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Is it important that I lock around the queue?

public abstract class ExpiringCache<TKey,TValue> : IDisposable 
{
    protected readonly object locker = new object();

    protected readonly Dictionary<TKey, TValue> cache =
        new Dictionary<TKey, TValue>();

    private readonly Queue<KeyValuePair<TKey, long>> queue =
        new Queue<KeyValuePair<TKey, long>>();

    private volatile bool dispose;

    private readonly Thread cleaningThread;

    private readonly long lifeSpanTicks;

    public ExpiringCache(TimeSpan lifeSpan)
    {
        // Validate lifeSpan

        if (lifeSpan.Ticks == 0)
        {
            throw new ArgumentOutOfRangeException
                ("lifeSpan", "Must be greater than zero.");
        }

        this.lifeSpanTicks = lifeSpan.Ticks;

        // Begin expiring expired items

        this.cleaningThread = new Thread(() =>
        {
            while (!this.dispose)
            {
                this.RemoveExpired();
                Thread.Sleep(1);
            }
        });

        this.cleaningThread.Start();
    }

    private void RemoveExpired()
    {
        if (this.queue.Count == 0)
        {
            return;
        }

        var pair = this.queue.Peek();

        if (pair.Value >= DateTime.Now.Ticks)
        {
            lock (this.locker)
            {
                this.cache.Remove(pair.Key);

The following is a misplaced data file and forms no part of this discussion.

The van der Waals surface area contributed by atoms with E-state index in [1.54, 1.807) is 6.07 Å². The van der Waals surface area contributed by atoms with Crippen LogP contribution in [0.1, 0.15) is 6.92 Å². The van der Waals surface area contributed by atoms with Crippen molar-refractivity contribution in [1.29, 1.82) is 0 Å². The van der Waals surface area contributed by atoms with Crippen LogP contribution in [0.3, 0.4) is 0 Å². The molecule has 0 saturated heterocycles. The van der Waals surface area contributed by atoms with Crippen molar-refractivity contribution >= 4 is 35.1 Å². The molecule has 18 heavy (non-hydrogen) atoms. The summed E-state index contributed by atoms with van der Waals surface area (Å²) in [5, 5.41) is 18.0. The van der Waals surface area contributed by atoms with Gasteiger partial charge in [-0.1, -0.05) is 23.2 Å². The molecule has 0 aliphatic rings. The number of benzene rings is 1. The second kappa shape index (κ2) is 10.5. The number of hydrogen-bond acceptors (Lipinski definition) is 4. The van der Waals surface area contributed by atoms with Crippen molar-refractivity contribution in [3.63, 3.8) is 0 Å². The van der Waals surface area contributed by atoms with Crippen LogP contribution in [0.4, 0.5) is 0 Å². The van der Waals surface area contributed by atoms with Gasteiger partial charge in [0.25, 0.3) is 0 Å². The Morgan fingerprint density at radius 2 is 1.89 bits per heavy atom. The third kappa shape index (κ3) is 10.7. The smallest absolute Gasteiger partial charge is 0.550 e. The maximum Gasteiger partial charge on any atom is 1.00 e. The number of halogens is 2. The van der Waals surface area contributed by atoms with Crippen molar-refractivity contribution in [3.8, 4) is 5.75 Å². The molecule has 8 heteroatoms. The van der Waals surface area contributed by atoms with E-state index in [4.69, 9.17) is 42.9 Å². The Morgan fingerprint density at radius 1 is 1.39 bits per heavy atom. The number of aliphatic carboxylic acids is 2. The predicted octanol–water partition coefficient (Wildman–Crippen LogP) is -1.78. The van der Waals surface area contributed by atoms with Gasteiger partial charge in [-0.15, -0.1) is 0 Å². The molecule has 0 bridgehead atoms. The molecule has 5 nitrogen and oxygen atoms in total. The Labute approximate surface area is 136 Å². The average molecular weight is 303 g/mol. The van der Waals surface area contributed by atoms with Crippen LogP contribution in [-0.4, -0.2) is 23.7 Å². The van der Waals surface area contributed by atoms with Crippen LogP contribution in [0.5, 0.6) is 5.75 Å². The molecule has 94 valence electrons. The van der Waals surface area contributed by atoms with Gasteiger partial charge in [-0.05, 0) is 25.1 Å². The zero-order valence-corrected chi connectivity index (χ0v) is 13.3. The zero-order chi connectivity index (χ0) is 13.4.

}

            this.queue.Dequeue();
        }
    }

    public bool Contains(TKey key)
    {
        lock (this.locker)
        {
            return this.cache.ContainsKey(key);
        }
    }

    public void Add(TKey key, TValue value)
    {
        lock (this.locker)
        {
            this.cache.Add(key, value);
        }

        this.queue.Enqueue(new KeyValuePair<TKey, long>
            (key, DateTime.Now.Ticks + this.lifeSpanTicks));
    }

    public void Dispose()
    {
        this.dispose = true;
    }
}
share|improve this question
    
Have you considered using WeakReferences to let the GC handle object death? –  Greg D May 12 '09 at 2:38
    
Is anything ever retrieved from the cache? –  Robert Paulson May 12 '09 at 3:35
    
About the missing Get() method, we should just suppose that there are more methods than this, to retrieve items, but the OP didn't think it was useful to show them. Or they are used in a subclass, because they are declared protected. Either way, it's not part of the problem. –  DonkeyMaster May 12 '09 at 8:47
    
@DonkeyMaster I disagree, if this is a code review, then all the code and how the class is meant to be used and derived from is of importance. –  Robert Paulson May 12 '09 at 21:33

1 Answer 1

It's not enough to lock on just the Contains method, for example. See this:
http://blogs.msdn.com/jaredpar/archive/2009/02/16/a-more-usable-thread-safe-collection.aspx

Basically, you need re-think the classic Queue API and use methods like DequeueIfContains() rather than a simple Contains() + Dequeue(), so that the same lock applies both to the Contains check and the Dequeue operation.

share|improve this answer
    
Joel while I don't disagree with what you say, the queue appears to be only for cleanup. There is no Get() method in the code to retrieve items from the cache, just a Contains() to see if they're in the cache. –  Robert Paulson May 12 '09 at 3:22

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